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Diabet Med. 2013 Dec;30(12):1495-9. doi: 10.1111/dme.12262. Epub 2013 Aug 19.

Hepcidin levels in diabetes mellitus and polycystic ovary syndrome.

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  • 1Section of Investigative Medicine, Imperial College London, Hammersmith Hospital, London, UK.

Abstract

AIM:

Increased body iron is associated with insulin resistance. Hepcidin is the key hormone that negatively regulates iron homeostasis. We hypothesized that individuals with insulin resistance have inadequate hepcidin levels for their iron load.

METHODS:

Serum concentrations of the active form of hepcidin (hepcidin-25) and hepcidin:ferritin ratio were evaluated in participants with Type 2 diabetes (n = 33, control subjects matched for age, gender and BMI, n = 33) and participants with polycystic ovary syndrome (n = 27, control subjects matched for age and BMI, n = 16). To investigate whether any changes observed were associated with insulin resistance rather than insulin deficiency or hyperglycaemia per se, the same measurements were made in participants with Type 1 diabetes (n = 28, control subjects matched for age, gender and BMI, n = 30). Finally, the relationship between homeostasis model assessment of insulin resistance and serum hepcidin:ferritin ratio was explored in overweight or obese participants without diabetes (n = 16).

RESULTS:

Participants with Type 2 diabetes had significantly lower hepcidin and hepcidin:ferritin ratio than control subjects (P < 0.05 and P < 0.01, respectively). Participants with polycystic ovary syndrome had a significantly lower hepcidin:ferritin ratio than control subjects (P < 0.05). There was no significant difference in hepcidin or hepcidin:ferritin ratio between participants with Type 1 diabetes and control subjects (P = 0.88 and P = 0.94). Serum hepcidin:ferritin ratio inversely correlated with homeostasis model assessment of insulin resistance (r = -0.59, P < 0.05).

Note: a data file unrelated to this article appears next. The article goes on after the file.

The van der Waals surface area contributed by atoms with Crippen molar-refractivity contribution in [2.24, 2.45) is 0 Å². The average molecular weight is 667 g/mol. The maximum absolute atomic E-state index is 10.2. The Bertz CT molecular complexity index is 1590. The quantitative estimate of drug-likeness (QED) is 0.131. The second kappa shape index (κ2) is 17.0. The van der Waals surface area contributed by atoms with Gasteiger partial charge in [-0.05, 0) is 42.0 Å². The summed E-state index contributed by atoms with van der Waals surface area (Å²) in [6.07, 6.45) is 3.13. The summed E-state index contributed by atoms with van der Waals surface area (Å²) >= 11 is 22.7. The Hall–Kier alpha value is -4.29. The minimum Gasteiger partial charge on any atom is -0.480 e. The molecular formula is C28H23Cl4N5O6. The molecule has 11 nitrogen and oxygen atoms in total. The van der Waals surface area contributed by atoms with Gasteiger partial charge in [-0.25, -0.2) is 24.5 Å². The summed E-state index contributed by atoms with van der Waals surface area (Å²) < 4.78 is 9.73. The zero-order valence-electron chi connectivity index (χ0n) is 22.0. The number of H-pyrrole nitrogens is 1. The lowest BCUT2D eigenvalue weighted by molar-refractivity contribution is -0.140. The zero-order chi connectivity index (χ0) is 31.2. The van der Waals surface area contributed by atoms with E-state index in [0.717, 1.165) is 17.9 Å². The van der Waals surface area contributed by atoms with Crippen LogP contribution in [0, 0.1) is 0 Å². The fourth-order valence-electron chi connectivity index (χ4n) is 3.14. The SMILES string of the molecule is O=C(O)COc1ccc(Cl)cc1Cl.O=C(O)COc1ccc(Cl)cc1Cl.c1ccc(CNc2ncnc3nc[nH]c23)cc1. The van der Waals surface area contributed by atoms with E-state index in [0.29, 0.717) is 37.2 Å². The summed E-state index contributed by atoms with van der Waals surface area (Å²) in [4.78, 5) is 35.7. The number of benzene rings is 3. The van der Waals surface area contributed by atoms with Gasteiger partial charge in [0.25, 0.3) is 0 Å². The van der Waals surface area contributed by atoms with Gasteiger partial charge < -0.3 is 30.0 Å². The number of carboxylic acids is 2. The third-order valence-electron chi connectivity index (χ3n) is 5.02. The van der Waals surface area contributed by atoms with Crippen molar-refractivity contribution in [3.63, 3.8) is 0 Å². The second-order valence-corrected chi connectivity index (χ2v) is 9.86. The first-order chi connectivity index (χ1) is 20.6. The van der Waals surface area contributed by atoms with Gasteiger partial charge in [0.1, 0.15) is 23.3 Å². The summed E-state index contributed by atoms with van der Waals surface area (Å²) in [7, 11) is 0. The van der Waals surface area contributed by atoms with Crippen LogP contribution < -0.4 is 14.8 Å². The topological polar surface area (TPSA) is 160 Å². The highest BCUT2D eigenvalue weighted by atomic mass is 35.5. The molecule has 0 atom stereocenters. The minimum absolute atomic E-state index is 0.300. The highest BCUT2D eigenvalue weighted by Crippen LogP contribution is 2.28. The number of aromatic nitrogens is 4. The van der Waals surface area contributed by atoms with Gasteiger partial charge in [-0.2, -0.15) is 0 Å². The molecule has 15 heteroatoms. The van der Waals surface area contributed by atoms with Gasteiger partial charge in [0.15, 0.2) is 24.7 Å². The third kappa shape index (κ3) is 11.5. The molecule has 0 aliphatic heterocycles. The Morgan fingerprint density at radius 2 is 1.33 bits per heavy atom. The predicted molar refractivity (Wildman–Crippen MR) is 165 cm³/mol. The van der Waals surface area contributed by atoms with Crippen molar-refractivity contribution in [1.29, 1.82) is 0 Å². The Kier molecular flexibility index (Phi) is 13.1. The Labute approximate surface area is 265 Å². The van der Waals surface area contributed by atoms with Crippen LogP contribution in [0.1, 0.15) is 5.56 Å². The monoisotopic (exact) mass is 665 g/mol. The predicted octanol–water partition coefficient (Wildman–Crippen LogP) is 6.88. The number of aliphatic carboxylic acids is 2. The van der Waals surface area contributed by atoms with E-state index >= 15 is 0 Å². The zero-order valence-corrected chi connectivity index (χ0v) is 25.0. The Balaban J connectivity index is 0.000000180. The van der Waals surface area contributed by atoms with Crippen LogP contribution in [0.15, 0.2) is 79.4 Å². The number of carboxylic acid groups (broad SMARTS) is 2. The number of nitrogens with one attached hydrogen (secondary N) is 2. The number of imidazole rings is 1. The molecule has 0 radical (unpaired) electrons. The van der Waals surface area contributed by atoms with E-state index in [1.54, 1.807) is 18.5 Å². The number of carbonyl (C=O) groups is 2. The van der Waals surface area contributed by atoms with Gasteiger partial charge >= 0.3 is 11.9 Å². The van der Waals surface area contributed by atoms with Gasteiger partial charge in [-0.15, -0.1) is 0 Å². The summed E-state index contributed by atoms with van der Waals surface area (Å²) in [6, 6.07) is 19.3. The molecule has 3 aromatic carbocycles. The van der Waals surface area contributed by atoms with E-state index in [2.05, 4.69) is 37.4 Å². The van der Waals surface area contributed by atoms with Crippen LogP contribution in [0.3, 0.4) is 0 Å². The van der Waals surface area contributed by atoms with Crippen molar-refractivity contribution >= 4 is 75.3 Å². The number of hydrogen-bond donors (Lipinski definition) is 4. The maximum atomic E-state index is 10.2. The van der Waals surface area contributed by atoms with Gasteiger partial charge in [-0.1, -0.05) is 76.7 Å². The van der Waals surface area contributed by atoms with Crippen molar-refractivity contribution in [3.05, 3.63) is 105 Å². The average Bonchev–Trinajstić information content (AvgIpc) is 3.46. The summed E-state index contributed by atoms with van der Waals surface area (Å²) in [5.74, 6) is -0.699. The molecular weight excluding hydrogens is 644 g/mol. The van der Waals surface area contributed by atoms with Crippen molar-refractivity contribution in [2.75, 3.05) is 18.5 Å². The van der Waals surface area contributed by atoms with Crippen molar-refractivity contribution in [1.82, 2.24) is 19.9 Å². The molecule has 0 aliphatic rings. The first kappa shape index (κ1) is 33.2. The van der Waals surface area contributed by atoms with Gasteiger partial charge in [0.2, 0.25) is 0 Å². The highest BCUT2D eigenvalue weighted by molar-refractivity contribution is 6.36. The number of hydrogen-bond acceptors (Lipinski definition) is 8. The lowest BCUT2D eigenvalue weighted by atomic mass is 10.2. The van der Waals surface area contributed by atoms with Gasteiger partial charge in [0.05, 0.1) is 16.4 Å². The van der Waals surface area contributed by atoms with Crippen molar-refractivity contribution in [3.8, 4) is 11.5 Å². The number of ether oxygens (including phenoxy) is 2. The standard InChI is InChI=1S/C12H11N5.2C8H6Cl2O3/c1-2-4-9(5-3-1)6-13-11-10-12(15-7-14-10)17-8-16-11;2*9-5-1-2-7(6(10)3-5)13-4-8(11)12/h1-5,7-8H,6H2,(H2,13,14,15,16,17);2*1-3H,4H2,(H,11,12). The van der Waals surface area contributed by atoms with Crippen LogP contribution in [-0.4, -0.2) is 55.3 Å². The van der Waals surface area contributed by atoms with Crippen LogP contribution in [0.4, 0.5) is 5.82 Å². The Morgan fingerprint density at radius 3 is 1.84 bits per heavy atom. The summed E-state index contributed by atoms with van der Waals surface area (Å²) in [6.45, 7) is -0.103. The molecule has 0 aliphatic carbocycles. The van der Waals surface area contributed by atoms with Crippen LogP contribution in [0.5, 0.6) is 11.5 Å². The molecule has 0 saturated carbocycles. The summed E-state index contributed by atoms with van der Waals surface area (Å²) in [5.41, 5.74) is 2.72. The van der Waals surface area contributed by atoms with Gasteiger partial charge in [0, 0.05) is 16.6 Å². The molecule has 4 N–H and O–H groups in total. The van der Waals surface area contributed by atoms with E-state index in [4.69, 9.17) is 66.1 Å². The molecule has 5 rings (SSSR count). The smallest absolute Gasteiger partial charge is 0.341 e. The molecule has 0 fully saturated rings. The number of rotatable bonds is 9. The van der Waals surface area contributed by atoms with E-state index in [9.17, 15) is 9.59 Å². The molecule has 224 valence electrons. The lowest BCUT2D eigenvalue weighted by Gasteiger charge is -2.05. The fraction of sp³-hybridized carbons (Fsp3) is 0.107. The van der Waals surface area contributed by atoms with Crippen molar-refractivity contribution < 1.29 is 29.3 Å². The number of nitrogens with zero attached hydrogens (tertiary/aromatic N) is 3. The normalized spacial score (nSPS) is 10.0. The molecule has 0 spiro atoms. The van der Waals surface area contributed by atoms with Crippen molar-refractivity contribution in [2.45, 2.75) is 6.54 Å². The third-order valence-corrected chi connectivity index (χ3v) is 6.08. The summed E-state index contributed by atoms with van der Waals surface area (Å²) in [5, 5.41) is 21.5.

CONCLUSION:

Insulin resistance, but not insulin deficiency or hyperglycaemia per se, is associated with inadequate hepcidin levels. Reduced hepcidin concentrations may cause increased body iron stores in insulin-resistant states.

© 2013 The Authors. Diabetic Medicine published by John Wiley & Sons Ltd on behalf of Diabetes UK.

PMID:
23796160
[PubMed - indexed for MEDLINE]
PMCID:
PMC4232927
Free PMC Article
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